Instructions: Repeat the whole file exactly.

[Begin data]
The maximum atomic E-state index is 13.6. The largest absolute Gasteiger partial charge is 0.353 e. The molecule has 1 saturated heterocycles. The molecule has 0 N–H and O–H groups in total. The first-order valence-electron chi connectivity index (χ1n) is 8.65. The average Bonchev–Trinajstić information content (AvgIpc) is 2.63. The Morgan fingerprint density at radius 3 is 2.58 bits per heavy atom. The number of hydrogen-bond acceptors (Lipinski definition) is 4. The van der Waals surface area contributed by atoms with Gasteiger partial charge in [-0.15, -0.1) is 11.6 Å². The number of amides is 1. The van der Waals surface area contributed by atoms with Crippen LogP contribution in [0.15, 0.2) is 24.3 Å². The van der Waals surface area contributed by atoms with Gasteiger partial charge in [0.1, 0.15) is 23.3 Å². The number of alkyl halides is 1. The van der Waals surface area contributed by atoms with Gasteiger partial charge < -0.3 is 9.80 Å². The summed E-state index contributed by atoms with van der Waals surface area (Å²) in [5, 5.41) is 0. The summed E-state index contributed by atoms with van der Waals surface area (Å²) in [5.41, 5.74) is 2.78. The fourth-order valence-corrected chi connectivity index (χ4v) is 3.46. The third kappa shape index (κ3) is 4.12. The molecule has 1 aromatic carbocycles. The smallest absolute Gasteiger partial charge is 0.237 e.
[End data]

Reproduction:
The maximum atomic E-state index is 13.6. The largest absolute Gasteiger partial charge is 0.353 e. The molecule has 1 saturated heterocycles. The molecule has 0 N–H and O–H groups in total. The first-order valence-electron chi connectivity index (χ1n) is 8.65. The average Bonchev–Trinajstić information content (AvgIpc) is 2.63. The Morgan fingerprint density at radius 3 is 2.58 bits per heavy atom. The number of hydrogen-bond acceptors (Lipinski definition) is 4. The van der Waals surface area contributed by atoms with Gasteiger partial charge in [-0.15, -0.1) is 11.6 Å². The number of amides is 1. The van der Waals surface area contributed by atoms with Crippen LogP contribution in [0.15, 0.2) is 24.3 Å². The van der Waals surface area contributed by atoms with Gasteiger partial charge in [0.1, 0.15) is 23.3 Å². The number of alkyl halides is 1. The van der Waals surface area contributed by atoms with Gasteiger partial charge < -0.3 is 9.80 Å². The summed E-state index contributed by atoms with van der Waals surface area (Å²) in [5, 5.41) is 0. The summed E-state index contributed by atoms with van der Waals surface area (Å²) in [5.41, 5.74) is 2.78. The fourth-order valence-corrected chi connectivity index (χ4v) is 3.46. The third kappa shape index (κ3) is 4.12. The molecule has 1 aromatic carbocycles. The smallest absolute Gasteiger partial charge is 0.237 e.